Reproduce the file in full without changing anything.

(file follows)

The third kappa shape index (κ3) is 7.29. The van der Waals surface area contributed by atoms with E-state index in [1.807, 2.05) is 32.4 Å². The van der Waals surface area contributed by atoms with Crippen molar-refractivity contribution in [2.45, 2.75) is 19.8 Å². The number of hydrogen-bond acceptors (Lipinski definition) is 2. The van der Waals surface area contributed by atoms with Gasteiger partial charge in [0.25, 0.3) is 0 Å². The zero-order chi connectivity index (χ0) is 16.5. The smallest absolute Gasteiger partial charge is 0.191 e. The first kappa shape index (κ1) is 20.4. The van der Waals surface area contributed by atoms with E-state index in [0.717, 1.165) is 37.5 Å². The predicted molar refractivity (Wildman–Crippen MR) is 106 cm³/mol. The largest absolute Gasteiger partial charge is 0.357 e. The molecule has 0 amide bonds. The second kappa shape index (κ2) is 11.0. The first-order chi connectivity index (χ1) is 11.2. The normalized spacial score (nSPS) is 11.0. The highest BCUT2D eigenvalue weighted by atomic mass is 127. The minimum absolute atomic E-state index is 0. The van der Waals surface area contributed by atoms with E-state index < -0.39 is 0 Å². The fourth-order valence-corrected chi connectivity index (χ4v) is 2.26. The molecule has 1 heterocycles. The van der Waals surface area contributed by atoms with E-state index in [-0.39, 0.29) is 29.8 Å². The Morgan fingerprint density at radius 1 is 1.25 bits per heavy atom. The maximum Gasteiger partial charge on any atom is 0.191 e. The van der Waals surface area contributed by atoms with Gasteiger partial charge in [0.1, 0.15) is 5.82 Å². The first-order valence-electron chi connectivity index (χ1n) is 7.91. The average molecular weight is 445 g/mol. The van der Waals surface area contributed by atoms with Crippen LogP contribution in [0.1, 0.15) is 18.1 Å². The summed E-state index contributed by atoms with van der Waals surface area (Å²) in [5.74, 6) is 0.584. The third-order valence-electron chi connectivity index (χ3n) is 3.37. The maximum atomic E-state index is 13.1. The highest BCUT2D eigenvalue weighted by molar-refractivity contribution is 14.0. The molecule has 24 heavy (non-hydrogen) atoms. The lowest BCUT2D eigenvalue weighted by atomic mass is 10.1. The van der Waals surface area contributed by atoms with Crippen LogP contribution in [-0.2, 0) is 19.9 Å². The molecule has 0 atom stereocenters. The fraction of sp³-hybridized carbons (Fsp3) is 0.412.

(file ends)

The third kappa shape index (κ3) is 7.29. The van der Waals surface area contributed by atoms with E-state index in [1.807, 2.05) is 32.4 Å². The van der Waals surface area contributed by atoms with Crippen molar-refractivity contribution in [2.45, 2.75) is 19.8 Å². The number of hydrogen-bond acceptors (Lipinski definition) is 2. The van der Waals surface area contributed by atoms with Gasteiger partial charge in [0.25, 0.3) is 0 Å². The zero-order chi connectivity index (χ0) is 16.5. The smallest absolute Gasteiger partial charge is 0.191 e. The first kappa shape index (κ1) is 20.4. The van der Waals surface area contributed by atoms with E-state index in [0.717, 1.165) is 37.5 Å². The predicted molar refractivity (Wildman–Crippen MR) is 106 cm³/mol. The largest absolute Gasteiger partial charge is 0.357 e. The molecule has 0 amide bonds. The second kappa shape index (κ2) is 11.0. The first-order chi connectivity index (χ1) is 11.2. The normalized spacial score (nSPS) is 11.0. The highest BCUT2D eigenvalue weighted by atomic mass is 127. The minimum absolute atomic E-state index is 0. The van der Waals surface area contributed by atoms with E-state index < -0.39 is 0 Å². The fourth-order valence-corrected chi connectivity index (χ4v) is 2.26. The molecule has 1 heterocycles. The van der Waals surface area contributed by atoms with E-state index in [-0.39, 0.29) is 29.8 Å². The Morgan fingerprint density at radius 1 is 1.25 bits per heavy atom. The maximum Gasteiger partial charge on any atom is 0.191 e. The van der Waals surface area contributed by atoms with Gasteiger partial charge in [0.1, 0.15) is 5.82 Å². The first-order valence-electron chi connectivity index (χ1n) is 7.91. The average molecular weight is 445 g/mol. The van der Waals surface area contributed by atoms with Crippen LogP contribution in [0.1, 0.15) is 18.1 Å². The summed E-state index contributed by atoms with van der Waals surface area (Å²) in [5.74, 6) is 0.584. The third-order valence-electron chi connectivity index (χ3n) is 3.37. The maximum atomic E-state index is 13.1. The highest BCUT2D eigenvalue weighted by molar-refractivity contribution is 14.0. The molecule has 24 heavy (non-hydrogen) atoms. The lowest BCUT2D eigenvalue weighted by atomic mass is 10.1. The van der Waals surface area contributed by atoms with Crippen LogP contribution in [-0.2, 0) is 19.9 Å². The molecule has 0 atom stereocenters. The fraction of sp³-hybridized carbons (Fsp3) is 0.412.